The 2022 college wrestling national championships are over … but the great...
WREST teaches both confidentiality and confidence in communication
By Lis McGovern
As established in the previous two articles, WREST or Wrestling Reflection Education & Skills Training is a mat/life integration process.
Last article, I highlighted the importance of wrestling with self-awareness. Self-awareness, not self-consciousness, empowers wrestlers to take ownership, which then in turns equips wrestlers to initiate change and drive towards the outcomes they want within their lives, on and off the mat.
“The wrestlers on my team who were involved in WREST ended up becoming more coachable throughout the pre-season/season,” said University of Dubuque coach Jon McGovern. “I noticed they were improving in open communication not only to me but with their teammates, which in terms made them not only better leaders for themselves but to their teammates. They held each other to higher standards in terms of accountability and thus lead to higher results for themselves personally on the mat and off the mat.”
These next few articles are devoted to the WREST process, the logistics if you will, of how this process actually helps advance wrestlers on and off the mat. This article will explore the first two steps of WREST: Confidentiality and Story.
Step 1: Confidentiality.
After giving the wrestlers an overview of the WREST process, they launch the process by creating their own “confidentiality agreement.” Confidentiality agreements are important to WREST because they provide the group with a framework of trust. To be clear, trust is not guaranteed and can only be fostered by the group as the group works together to establish it, strengthen it and create its boundaries.
Past agreements have included things like, “What is said here, stays here.” “Be respectful of each other’s opinions.” “Take time to digest and process feedback.” “We won’t make fun of you!” “But have a sense of humor.” “Respectfully push back if necessary.” And my personal favorite, “If we’re here, we might as well participate.”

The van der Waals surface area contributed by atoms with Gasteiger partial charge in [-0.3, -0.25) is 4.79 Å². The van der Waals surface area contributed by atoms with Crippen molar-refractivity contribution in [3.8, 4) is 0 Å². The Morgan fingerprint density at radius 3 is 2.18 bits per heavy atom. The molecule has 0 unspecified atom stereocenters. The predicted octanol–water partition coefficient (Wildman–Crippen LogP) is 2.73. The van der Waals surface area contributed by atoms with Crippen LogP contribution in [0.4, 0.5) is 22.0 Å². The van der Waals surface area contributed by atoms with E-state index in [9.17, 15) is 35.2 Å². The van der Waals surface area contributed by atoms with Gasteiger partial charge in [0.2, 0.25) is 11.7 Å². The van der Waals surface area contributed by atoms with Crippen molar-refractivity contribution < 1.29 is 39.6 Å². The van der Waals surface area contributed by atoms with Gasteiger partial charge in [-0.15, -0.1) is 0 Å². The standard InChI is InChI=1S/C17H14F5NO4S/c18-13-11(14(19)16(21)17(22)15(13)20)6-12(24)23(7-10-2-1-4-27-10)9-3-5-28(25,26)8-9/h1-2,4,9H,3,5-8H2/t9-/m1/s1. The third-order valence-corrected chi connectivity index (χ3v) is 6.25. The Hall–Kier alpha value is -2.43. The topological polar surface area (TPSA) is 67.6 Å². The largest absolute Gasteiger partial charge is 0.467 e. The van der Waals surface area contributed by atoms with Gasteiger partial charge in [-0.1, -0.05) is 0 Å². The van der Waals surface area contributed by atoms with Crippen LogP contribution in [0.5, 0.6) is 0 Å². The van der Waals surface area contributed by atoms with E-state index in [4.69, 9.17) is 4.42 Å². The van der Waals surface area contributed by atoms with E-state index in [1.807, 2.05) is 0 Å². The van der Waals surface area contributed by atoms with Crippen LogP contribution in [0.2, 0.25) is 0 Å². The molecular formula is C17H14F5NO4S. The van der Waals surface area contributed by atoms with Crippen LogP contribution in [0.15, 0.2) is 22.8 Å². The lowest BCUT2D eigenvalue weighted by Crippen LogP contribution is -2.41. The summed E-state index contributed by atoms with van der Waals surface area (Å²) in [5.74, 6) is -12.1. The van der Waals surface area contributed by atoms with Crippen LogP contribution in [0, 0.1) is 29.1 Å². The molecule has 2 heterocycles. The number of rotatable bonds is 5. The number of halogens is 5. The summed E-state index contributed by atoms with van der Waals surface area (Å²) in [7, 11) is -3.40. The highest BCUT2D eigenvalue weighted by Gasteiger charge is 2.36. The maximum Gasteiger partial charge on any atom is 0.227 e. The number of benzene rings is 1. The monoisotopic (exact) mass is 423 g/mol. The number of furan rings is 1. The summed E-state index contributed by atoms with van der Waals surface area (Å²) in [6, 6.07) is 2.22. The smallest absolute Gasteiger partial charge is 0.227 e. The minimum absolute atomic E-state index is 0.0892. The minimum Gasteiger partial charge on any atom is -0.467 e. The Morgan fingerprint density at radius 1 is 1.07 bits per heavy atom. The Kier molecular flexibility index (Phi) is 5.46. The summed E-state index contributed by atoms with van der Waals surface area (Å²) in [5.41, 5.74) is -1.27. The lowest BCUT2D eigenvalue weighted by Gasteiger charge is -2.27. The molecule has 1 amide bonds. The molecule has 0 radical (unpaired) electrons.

Each wrestler within the group then signs the confidentiality agreement and thus, by doing so, covenants with his group to enter into the unknown journey of self- and other- discovery and in so doing greatly increases team-bonding and team-building.
Step 2: Story.
“Please tell us about your life, up to this point. Please include, for example, ‘significant and important persons and events, especially as they have impacted, or continue to impact your personal growth and development. Describe your family, family relationships and important supportive relationships.’”
“Ummmm…” is a familiar start to one’s story, whether one’s told it a 100 times or for the first time. For most wrestlers in WREST, this is quite often one of the first times they’ve ever been asked to talk about themselves for a half an hour. If you think seven minutes feels long… the first few seconds probably feels like an eternity for most.
Yet, again and again, the half-hour mark comes and goes without anyone ever noticing because the wrestler has only just begun to open up. For the National Association for the Advancement of Athletes, the motive behind the method of “telling our stories” in sports is an understanding that “Who we are” is as important as “who we want to be.”
Most wrestlers come into the college thinking, “I want to be a national champion,” but few wrestlers know that most of what they need to get there is already embedded deep within themselves, the drive, the hunger, the why, all ready for the unleashing – and the only one with the power to truly unleash it is the wrestler. The coach will try to pull it out of him, but will only succeed when the wrestler is ready.